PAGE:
Chris Forsberg

Pondering options for Celtics who fit into the Grant Williams TPE

The Celtics generated a $6.2 million traded player exception by sending Grant Williams to the Mavericks.

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Boston Celtics president of basketball operations Brad Stevens told reporters in Las Vegas earlier this week that the team might try to add depth at the forward positions before wrapping up summer roster construction.

Boston has one open spot on the parent roster, along with two players on nonguaranteed deals in Justin Champagnie and Luke Kornet. The team also has two remaining two-way slots after signing 2022 draftee JD Davison to a second two-way deal last week.

The Celtics have limited means to add talent, with virtually no way to sign free agents beyond minimum salaries. If the team yearns to preserve maximum in-season flexibility, it would steer clear of using the $5 million taxpayer midlevel (which would hard cap the team at the $182.5 million second apron).

Boston’s best path to potentially adding talent would be utilizing a $6.2 million traded player exception generated by delivering Grant Williams to the Dallas Mavericks in a three-team sign-and-trade deal.

So who could the Celtics target at that salary level? Ballooning contracts don’t make it very easy to find low-cost talent but here are a few of the names that jumped out: 

Saddiq Bey, Atlanta Hawks ($4.5 million)

The 24-year-old Bey is entering the final year of his rookie pact, which might at least entice the Hawks to consider trade possibilities and keep the price tag relatively low. Alas, the Hawks are also thinner at the power forward spot after finally moving John Collins.

Bey would offer Boston a 2020 do-over after the Celtics chose Aaron Nesmith with Bey still on the board (he went 19th to Detroit). Bey shot 40 percent from beyond the 3-point arc in 25 games with the Hawks last season and is at 36 percent for his career. Boston could use a little bit of his Villanova grit given its offseason departures. 

Dean Wade, Cleveland Cavaliers ($5.7 million)

The Cavaliers added Georges Niang and Max Strus this offseason while drafting Emoni Bates. That could put a crunch on perimeter shooters like the 26-year-old Wade, who had an up-and-down year last season. Wade is a career 36.2 percent shooter beyond the 3-point arc but he brings the sort of size Boston might covet (6-foot-9, 228 pounds). He started 60 games over the past three seasons and is a solid team defender.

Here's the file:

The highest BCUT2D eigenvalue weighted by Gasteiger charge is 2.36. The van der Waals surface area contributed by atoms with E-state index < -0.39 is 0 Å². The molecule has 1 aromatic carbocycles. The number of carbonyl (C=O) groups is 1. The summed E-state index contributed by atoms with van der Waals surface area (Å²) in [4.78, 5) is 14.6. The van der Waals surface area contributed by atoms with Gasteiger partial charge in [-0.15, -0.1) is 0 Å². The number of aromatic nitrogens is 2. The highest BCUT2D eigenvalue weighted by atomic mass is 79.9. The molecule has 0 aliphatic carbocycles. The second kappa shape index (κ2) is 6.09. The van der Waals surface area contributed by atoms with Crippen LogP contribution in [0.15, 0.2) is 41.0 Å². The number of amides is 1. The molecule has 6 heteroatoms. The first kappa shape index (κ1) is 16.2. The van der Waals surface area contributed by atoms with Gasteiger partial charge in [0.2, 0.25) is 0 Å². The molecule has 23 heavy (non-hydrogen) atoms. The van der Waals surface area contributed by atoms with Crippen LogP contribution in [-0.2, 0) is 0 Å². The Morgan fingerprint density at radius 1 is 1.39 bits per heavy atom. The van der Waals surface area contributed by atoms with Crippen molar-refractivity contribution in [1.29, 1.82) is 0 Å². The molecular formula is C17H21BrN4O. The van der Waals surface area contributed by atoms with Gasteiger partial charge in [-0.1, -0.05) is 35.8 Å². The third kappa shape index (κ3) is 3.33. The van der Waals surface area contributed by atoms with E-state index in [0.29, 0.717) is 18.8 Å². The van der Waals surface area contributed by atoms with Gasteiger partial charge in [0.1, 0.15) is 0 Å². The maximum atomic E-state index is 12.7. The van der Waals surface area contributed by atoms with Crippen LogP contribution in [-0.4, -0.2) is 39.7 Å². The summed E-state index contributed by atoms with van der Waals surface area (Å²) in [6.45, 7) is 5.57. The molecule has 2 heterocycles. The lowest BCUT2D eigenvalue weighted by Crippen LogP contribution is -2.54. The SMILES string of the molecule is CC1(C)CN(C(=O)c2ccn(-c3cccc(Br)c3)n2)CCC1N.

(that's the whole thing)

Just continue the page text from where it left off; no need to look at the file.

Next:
Otto Porter Jr., Toronto Raptors ($6.3 million)

The extra bit of padding built into TPEs could leave the Celtics just enough room to ponder someone like Porter. His health probably doesn’t make it worth the risk. Porter played 63 games for Golden State in 2022 and aided their title run (including against Boston in the NBA Finals that year).

The Raptors rolled the dice in signing him to a two-year deal last summer and he played a mere eight games this past season. That might drive down the price for someone that would be a depth piece. but if Porter Jr.’s salary forced the Celtics above the second apron, it might not be worth even taking on the contract.

Chuma Okeke, Orlando Magic ($5.3 million)

Would the Magic and their glut of young talent be willing to sell low on the soon-to-be 25-year-old forward? The former 16th overall pick is entering the final year of his rookie deal and played only 27 games last year due to injuries. The scouting report suggests a 3-and-D wing but Okeke hasn’t shot the ball well at the NBA level (32.3 percent on 4.2 attempts per game for his career).

Precious Achiuwa, Toronto Raptors ($4.4 million)

Will the Raptors start selling off pieces, or try to ride what they’ve got? If the firesale starts, Boston could inquire about Achiuwa, who is entering the final year of his rookie deal. The soon-to-be 24-year-old might cost a bit more but would provide depth up front where the Celtics have health concerns.

Ultimately, every deal involving a wing has to be balanced with a priority of (1) Playing Sam Hauser more than the Celtics did a year ago to further aid his development, while gauging his ability to be a consistent rotation presence and (2) Preserving draft capital for the sort of surefire move that might aid a championship-caliber team.

If you don’t think any of these players move the needle for a championship hopeful, then it’s probably best to ride what you’ve got. Ultimately, the TPE simply opens another avenue for the Celtics to consider adding talent without handcuffing themselves in the event that a bigger in-season splash comes their way.

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